Social media strategy: who, what, and more importantly, why?

Social media strategy: who, what, and more importantly, why?

Social media has become an essential tool for every business. No matter what you are offering or audience, the lack of a social media presence can seriously hamper your ability to connect with your customers or stakeholders.

Driven by the need for a comprehensive digital footprint, many businesses attempt to build and maintain a social media presence with regular content delivered across platforms. But this can be a time consuming and costly exercise – leading to low levels of activity and engagement as it moves further down the priority list. Before diving in, it’s important to devise a comprehensive social media strategy that identifies your target audience, your messaging and how these align with your overall marketing strategy. Too many businesses spend time and money building and maintaining accounts that don’t reach the right audiences or contribute to their marketing goals.

Who are you trying to reach?

The audience you are looking to reach will dictate the platforms you choose, so you should ask yourself this:

Are you looking to reach consumers or other businesses?

What is the age of your target demographic?

These may seem like simple questions, but it’s important to interrogate not just who your customers are, but who your stakeholders are. Identify all of your audiences and choose platforms that can help you reach them. After you have defined your audiences, develop a strategy for how you are going to tailor your messaging on each platform to reflect the audience you are pursuing. For example, you may use LinkedIn to reach decision makers within other businesses but maintain an Instagram presence to draw the interest of young university students, helping to fill graduate roles.

What content are you really producing?

In the race to ‘get on everything’ businesses can forget the fundamental differences between platforms, and the demands of developing content for all of them. Questions to ask yourself – and be honest! – are:

Do I have the time and resources to create good content?

Will this content allow me to have a meaningful presence on this platform?

Many businesses fall into the trap of attempting to maintain social accounts on platforms that don’t align well with the content they produce. For example, businesses that don’t have the resources to produce engaging visual content will struggle to connect with audiences on platforms like Instagram or Pinterest. And businesses who cannot maintain a constant flow of content will have difficulty reaching audiences on platforms like Twitter or Snapchat, where constant communication is essential to maintain an engaged following.

Why are you doing it at all?

Perhaps before considering the audience you are looking to reach and the content you plan to reach them with, it’s worth taking a step back and asking why it is you are on social media at all. This means integrating your social media strategy firmly in your marketing and brand management strategy. What are your marketing goals and how is social media helping you to achieve them? What sort of business do you want to be, and how will connecting with audiences on social media help you to get there? Asking yourself these questions can get to the heart of why it is you are communicating on social media. Understanding this ‘why’ is the first step in an effective social media strategy.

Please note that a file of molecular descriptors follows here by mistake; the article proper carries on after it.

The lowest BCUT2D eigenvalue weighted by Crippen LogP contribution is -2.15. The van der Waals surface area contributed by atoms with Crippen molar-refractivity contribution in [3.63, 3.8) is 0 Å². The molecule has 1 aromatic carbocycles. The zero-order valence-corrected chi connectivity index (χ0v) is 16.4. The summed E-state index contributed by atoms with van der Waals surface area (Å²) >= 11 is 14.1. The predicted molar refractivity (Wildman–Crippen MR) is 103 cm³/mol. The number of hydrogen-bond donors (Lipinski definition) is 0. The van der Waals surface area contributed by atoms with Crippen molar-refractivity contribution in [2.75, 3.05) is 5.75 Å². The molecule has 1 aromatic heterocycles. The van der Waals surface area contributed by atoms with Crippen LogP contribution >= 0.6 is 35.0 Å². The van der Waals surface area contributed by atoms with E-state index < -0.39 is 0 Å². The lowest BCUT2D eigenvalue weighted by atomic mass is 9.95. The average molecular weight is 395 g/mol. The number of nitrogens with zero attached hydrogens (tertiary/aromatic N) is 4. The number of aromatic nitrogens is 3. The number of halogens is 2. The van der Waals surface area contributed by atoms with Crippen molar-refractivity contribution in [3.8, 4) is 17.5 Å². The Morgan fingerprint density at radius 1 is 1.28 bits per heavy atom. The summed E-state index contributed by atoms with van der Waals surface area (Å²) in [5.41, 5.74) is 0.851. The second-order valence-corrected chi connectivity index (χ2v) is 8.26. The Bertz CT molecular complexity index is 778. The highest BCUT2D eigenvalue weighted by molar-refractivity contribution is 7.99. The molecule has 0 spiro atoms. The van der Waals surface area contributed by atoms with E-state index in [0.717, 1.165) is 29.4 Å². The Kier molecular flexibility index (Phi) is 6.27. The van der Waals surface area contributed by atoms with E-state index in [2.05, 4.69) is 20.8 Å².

Developing a social media strategy and executing it is a complex, and often demanding task. But the benefits that can be realised from authentic, effective communication with stakeholders across social media platforms cannot be understated. If you ask yourself the right questions from the outset, you will be able to develop a strategy which reflects your brand and can help you to achieve your marketing and communication goals, whatever they are.

Intern at BBS

BBS operates a University Internship Program which offers placements in line with the university semesters, plus holiday period intakes, generally June/July and December/January/ February.

We accommodate trimester students and our program is open to applicants who are pursuing an internship of their own accord outside of the standard university semester calendar.

As a BBS intern you can expect to work alongside experienced professionals on real client projects, an environment which provides an accurate picture of what life as a communications consultant is like. 

BBS interns are always considered first for our graduate roles and many of our former interns have gone on to senior roles within our firm.

Working in a consultancy is diverse, fast-paced. It’s often said that “you’ll learn more in your first year in consultancy than in your first 3 – 5 years in another role”.

To apply for a BBS Internship, please email the Intern Program Coordinators with the following:

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